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Re: Birders' Nest
« Reply #167 on: June 24, 2021, 12:31:36 PM »
Thanks for the report, PD  :)

K3's "crash" against the brick wall is indeed impressive... It's reassuring to know he or she is doing well.

Offline Irons

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Re: Birders' Nest
« Reply #168 on: June 24, 2021, 10:44:12 PM »
Thanks for the report, PD  :)

K3's "crash" against the brick wall is indeed impressive... It's reassuring to know he or she is doing well.

That is what I thought. Then put it down to my eyes deceiving me. 8)
You must have a very good opinion of yourself to write a symphony - John Ireland.

Offline Pohjolas Daughter

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Re: Birders' Nest
« Reply #169 on: June 25, 2021, 04:58:08 AM »
Thanks for the report, PD  :)

K3's "crash" against the brick wall is indeed impressive... It's reassuring to know he or she is doing well.

That is what I thought. Then put it down to my eyes deceiving me. 8)
Pleased to see that K3 managed to get back to the nest.  K1 is definitely the stronger flier of the two for the time being.  No update on K2 who is still at the wildlife rehab center.  From what I understand (from a vet who also is a falconer and who is one of the mods on the Cornell hawk cams and chatters group), if K2 is away from her parents for longer than a week, a falconer will have to help her with fledging.

Kids!  ;)

PD

Offline Pohjolas Daughter

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Re: Birders' Nest
« Reply #170 on: June 25, 2021, 07:36:50 AM »

Offline mabuse

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Re: Birders' Nest
« Reply #171 on: June 30, 2021, 02:56:39 PM »


?!

Offline Pohjolas Daughter

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Re: Birders' Nest
« Reply #172 on: July 01, 2021, 02:22:51 AM »


?!
:laugh:  I suspect that that is one happy bird (with all of that fruit to choose from)?  :)

The red-tailed hawks K1 and K3 are still doing well--busy working on their hunting and survival skills.  Latest:  hunting bark.   :D

PD

Offline mabuse

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Re: Birders' Nest
« Reply #173 on: July 01, 2021, 10:07:30 AM »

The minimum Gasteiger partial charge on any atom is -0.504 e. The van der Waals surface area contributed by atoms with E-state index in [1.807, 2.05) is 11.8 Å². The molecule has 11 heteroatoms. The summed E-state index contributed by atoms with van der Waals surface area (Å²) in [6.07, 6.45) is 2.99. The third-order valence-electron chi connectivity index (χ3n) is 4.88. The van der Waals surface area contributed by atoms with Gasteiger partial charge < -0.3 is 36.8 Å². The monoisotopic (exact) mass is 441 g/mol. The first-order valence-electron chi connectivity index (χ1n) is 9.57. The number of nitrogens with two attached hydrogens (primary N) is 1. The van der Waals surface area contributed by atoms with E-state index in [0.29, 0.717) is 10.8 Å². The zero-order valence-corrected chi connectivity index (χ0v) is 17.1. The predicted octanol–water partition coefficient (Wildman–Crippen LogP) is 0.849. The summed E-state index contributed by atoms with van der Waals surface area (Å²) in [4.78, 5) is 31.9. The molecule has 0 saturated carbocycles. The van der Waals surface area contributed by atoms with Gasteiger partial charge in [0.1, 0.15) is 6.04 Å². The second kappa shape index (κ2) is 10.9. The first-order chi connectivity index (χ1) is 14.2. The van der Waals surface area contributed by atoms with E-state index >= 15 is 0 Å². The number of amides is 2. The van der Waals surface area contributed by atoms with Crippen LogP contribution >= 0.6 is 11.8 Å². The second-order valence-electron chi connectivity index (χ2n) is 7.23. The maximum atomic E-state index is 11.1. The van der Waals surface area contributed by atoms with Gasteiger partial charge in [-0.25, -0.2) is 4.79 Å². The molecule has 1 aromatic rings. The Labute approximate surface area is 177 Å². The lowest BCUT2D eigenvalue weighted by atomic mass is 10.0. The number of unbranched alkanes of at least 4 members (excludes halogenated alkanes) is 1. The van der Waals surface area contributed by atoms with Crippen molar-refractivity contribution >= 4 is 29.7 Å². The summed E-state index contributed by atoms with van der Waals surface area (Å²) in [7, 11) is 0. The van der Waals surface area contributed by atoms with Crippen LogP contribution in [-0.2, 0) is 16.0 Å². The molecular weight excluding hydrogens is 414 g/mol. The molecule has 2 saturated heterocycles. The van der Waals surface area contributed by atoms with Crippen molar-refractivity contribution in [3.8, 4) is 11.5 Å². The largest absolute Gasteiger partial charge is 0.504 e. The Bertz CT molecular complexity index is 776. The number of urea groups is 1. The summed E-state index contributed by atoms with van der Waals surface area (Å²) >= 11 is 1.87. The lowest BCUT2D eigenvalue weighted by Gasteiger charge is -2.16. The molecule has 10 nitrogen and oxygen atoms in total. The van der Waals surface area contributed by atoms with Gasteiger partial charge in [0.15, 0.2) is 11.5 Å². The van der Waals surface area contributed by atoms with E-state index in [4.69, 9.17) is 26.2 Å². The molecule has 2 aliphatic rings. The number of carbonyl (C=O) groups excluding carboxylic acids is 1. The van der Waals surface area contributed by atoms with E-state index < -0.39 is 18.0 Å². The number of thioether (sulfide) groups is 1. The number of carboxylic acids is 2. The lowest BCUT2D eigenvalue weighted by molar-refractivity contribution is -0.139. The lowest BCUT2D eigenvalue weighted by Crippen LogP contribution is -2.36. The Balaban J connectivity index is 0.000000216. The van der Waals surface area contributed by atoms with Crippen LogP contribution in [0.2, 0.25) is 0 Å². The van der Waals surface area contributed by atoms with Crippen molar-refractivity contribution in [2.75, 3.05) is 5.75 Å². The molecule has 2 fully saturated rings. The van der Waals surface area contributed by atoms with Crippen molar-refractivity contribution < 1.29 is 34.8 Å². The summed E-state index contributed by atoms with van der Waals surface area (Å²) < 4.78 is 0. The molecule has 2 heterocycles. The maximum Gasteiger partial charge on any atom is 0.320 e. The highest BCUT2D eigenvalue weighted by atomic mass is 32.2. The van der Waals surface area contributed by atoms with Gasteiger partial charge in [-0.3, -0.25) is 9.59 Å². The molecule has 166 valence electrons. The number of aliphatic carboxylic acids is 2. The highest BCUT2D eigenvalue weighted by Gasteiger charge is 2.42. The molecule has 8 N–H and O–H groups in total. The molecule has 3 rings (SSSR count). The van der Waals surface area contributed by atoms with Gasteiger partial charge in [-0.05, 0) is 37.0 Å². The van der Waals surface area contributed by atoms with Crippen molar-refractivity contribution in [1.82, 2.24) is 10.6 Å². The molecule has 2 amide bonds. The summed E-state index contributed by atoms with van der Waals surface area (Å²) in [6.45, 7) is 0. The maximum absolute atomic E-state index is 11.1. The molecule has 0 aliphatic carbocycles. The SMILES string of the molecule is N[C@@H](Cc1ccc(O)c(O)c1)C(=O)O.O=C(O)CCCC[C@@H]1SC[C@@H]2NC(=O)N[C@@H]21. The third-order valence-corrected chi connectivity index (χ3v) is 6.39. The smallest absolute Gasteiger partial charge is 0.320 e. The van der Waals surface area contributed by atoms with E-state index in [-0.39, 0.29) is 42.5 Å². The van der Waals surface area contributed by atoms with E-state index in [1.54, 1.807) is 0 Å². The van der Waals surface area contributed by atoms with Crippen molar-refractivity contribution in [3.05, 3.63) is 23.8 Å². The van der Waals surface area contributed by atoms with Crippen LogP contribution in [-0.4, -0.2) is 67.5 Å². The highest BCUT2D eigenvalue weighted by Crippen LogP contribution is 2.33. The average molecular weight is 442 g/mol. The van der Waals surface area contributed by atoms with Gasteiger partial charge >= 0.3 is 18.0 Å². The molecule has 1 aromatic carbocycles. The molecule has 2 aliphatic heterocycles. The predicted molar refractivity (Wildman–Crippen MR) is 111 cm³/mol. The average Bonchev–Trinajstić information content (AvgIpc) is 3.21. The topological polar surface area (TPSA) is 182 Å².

:laugh:  I suspect that that is one happy bird (with all of that fruit to choose from)?  :)

 :)

This is a Rosy-faced lovebird... https://en.wikipedia.org/wiki/Rosy-faced_lovebird

I read they like to live in cacti !

Offline Szykneij

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Re: Birders' Nest
« Reply #174 on: August 06, 2021, 12:25:21 PM »
There is a virus affecting the U.S. mid-Atlantic states that has resulted in significant songbird deaths. It hasn't gotten as far north as where I am, but local authorities and agencies have recommended shutting down bird feeders and bird baths. (It's hard to get the little ones to wear masks and eliminating bird feeders would help with avian social distancing.) This isn't something I'm keen on doing because working in the yard or reading a book outside surrounded by all kinds of birds and their distinctive sounds is one of my favorite summer pleasures. There is another factor, though, that resulted in my cutting back on the number of feeders I fill -- pigeons!
  I have nothing against pigeons. As a matter of fact, I find them to be among the most interesting of birds. As clumsy as they might appear on land, they are graceful flyers capable of attaining some significant velocities. They also have a variety of coloration that lets you readily identify and recognize individuals, something that isn't as easy to do with other groups of birds. Unfortunately, for the first time in a very many years, pigeons have been visiting my property in huge numbers and when 30 or more at a time start roosting on neighboring roofs, it isn't a good thing. No one has complained (yet), but I've eliminated the feeders that tended to result in seeds scattered on the ground while keeping the thistle and suet feeders going. This has helped somewhat, and while there are still pigeon visitors, my backyard doesn't look like the set of an Alfred Hitchcock movie.